Scaffolding collective agency curriculum within food-systems education programs

dc.contributor.authorJordan, Nicholas R.
dc.contributor.authorValley, Will
dc.contributor.authorDonovan, Dennis
dc.contributor.authorClegg, Daniel J.
dc.contributor.authorGrossman, Julie
dc.contributor.authorHunt, Natalie
dc.contributor.authorMichaels, Thomas
dc.contributor.authorPeterson, Hikaru
dc.contributor.authorRogers, Mary A.
dc.contributor.authorSames, Amanda
dc.contributor.authorStein, Mary
dc.date.accessioned2023-07-13T19:08:29Z
dc.date.available2023-07-13T19:08:29Z
dc.date.issued2023-05
dc.description.abstractCollective agency (CA) can be defined as the shared understanding, will, and ability of a heterogenous group to take action and work together toward a common goal. We are motivated by the premise that CA is central to meeting the challenges inherent to 21st century food systems. These challenges include maintaining sustainable agricultural production and meeting nutritional needs of a growing population while protecting the climate, wildlife, soil, air and water quality, and enhancing equity, inclusion and justice for those who work in or engage with these systems. Given the importance of CA in food systems, university programs focused on food systems must address it. To date, despite many calls for higher education to build skills in CA, implementation has been minimal. Single courses addressing CA exist in some program-level curricula, but we know of no previous efforts in food-systems degree programs to systematically cultivate CA across their curriculum through scaffolding, i.e., interconnection and integration of learning activities across courses, so as to enhance their complementarity and impact. We (a consortium of university faculty building food systems curricula, located at University of British Columbia, Montana State University, and University of Minnesota) developed our approach to teaching CA through an action-research process, conducted during 2019–2022. In this paper, we report on our process and outline an emergent conceptual model of a curriculum for CA that can be embedded within broader, program-level food systems curricula. We describe its elements and share our experiences in implementing these elements. We conclude by describing current efforts to further develop CA curricula in the context of food-systems degree programs.en_US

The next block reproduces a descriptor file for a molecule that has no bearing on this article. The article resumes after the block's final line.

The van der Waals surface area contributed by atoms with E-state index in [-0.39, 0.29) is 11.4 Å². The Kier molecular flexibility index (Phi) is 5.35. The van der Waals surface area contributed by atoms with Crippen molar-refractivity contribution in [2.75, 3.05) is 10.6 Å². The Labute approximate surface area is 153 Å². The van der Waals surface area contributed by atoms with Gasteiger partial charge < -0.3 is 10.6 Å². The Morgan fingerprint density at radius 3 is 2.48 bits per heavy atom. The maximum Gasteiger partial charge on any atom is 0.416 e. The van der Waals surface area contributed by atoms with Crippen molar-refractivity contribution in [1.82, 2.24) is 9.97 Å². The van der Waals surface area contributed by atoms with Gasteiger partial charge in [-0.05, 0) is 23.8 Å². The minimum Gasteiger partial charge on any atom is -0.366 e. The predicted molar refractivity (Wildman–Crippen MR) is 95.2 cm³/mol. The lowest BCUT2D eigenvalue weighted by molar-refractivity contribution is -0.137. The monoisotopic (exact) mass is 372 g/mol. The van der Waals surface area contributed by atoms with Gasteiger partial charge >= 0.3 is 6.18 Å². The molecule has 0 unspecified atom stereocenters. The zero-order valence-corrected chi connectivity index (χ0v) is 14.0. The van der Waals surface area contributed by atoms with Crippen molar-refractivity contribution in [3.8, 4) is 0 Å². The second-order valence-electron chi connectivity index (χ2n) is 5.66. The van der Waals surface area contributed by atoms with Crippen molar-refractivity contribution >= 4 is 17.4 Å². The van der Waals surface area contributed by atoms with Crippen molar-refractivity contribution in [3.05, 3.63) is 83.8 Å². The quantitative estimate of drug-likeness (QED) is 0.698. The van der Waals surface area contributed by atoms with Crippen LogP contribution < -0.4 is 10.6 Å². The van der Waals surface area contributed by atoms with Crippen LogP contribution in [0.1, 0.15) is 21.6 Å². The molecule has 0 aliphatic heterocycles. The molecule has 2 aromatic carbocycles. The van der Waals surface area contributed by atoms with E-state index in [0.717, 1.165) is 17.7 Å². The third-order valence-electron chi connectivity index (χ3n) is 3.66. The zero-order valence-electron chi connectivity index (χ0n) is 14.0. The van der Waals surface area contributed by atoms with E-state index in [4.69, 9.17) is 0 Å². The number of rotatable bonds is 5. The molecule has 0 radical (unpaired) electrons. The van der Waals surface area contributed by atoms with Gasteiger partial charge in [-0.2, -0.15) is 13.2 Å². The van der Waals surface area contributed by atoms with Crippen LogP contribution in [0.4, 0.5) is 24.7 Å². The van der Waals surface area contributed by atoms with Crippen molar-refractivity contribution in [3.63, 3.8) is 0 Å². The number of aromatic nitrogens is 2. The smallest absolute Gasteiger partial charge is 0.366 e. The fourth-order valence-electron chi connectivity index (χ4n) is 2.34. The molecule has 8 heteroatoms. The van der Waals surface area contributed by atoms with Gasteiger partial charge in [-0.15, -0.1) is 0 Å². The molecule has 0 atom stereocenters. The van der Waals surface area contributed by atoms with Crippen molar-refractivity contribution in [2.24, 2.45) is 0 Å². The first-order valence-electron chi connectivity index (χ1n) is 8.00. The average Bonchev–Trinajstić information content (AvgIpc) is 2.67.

dc.identifier.citationJordan NR, Valley W, Donovan D, Clegg DJ, Grossman J, Hunt N, Michaels T, Peterson H, Rogers MA, Sames A and Stein M (2023) Scaffolding collective agency curriculum within food-systems education programs. Front. Sustain. Food Syst. 7:1119459. doi: 10.3389/fsufs.2023.1119459en_US
dc.identifier.issncc-by
dc.identifier.urihttps://scholarworks.montana.edu/handle/1/17966
dc.language.isoen_USen_US
dc.publisherFrontiers Media SAen_US
dc.rightscc-byen_US
dc.rights.urihttps://creativecommons.org/licenses/by/4.0/en_US
dc.subjectholismen_US
dc.subjectagri-food system transformationen_US
dc.subjectpoliticsen_US
dc.subjectpluralismen_US
dc.subjectwicked problemsen_US
dc.titleScaffolding collective agency curriculum within food-systems education programsen_US
dc.typeArticleen_US
mus.citation.extentfirstpage1en_US
mus.citation.extentlastpage12en_US
mus.citation.journaltitleFrontiers in Sustainable Food Systemsen_US
mus.citation.volume7en_US
mus.data.thumbpage10en_US
mus.identifier.doi10.3389/fsufs.2023.1119459en_US
mus.relation.collegeCollege of Education, Health & Human Developmenten_US
mus.relation.departmentHealth & Human Development.en_US
mus.relation.universityMontana State University - Bozemanen_US

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